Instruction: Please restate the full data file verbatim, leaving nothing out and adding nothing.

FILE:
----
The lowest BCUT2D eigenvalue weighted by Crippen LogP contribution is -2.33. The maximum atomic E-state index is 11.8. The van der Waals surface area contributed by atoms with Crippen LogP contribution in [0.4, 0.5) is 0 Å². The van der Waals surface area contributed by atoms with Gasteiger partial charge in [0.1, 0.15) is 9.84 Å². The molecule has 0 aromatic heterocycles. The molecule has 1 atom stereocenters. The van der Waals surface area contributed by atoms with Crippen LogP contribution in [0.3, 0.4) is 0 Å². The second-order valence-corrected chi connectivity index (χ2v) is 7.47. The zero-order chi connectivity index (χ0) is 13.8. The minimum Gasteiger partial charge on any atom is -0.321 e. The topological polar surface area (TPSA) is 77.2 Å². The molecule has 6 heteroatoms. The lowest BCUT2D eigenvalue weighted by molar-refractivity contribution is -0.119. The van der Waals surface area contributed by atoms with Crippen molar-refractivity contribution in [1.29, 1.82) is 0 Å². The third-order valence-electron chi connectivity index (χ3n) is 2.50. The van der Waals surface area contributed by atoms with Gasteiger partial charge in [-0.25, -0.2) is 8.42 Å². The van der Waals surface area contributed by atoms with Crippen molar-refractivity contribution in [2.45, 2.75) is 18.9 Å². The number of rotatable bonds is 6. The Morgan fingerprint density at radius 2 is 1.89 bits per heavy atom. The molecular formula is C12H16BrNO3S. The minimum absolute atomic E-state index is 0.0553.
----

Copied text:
The lowest BCUT2D eigenvalue weighted by Crippen LogP contribution is -2.33. The maximum atomic E-state index is 11.8. The van der Waals surface area contributed by atoms with Crippen LogP contribution in [0.4, 0.5) is 0 Å². The van der Waals surface area contributed by atoms with Gasteiger partial charge in [0.1, 0.15) is 9.84 Å². The molecule has 0 aromatic heterocycles. The molecule has 1 atom stereocenters. The van der Waals surface area contributed by atoms with Crippen LogP contribution in [0.3, 0.4) is 0 Å². The second-order valence-corrected chi connectivity index (χ2v) is 7.47. The zero-order chi connectivity index (χ0) is 13.8. The minimum Gasteiger partial charge on any atom is -0.321 e. The topological polar surface area (TPSA) is 77.2 Å². The molecule has 6 heteroatoms. The lowest BCUT2D eigenvalue weighted by molar-refractivity contribution is -0.119. The van der Waals surface area contributed by atoms with Crippen molar-refractivity contribution in [1.29, 1.82) is 0 Å². The third-order valence-electron chi connectivity index (χ3n) is 2.50. The van der Waals surface area contributed by atoms with Gasteiger partial charge in [-0.25, -0.2) is 8.42 Å². The van der Waals surface area contributed by atoms with Crippen molar-refractivity contribution in [2.45, 2.75) is 18.9 Å². The number of rotatable bonds is 6. The Morgan fingerprint density at radius 2 is 1.89 bits per heavy atom. The molecular formula is C12H16BrNO3S. The minimum absolute atomic E-state index is 0.0553.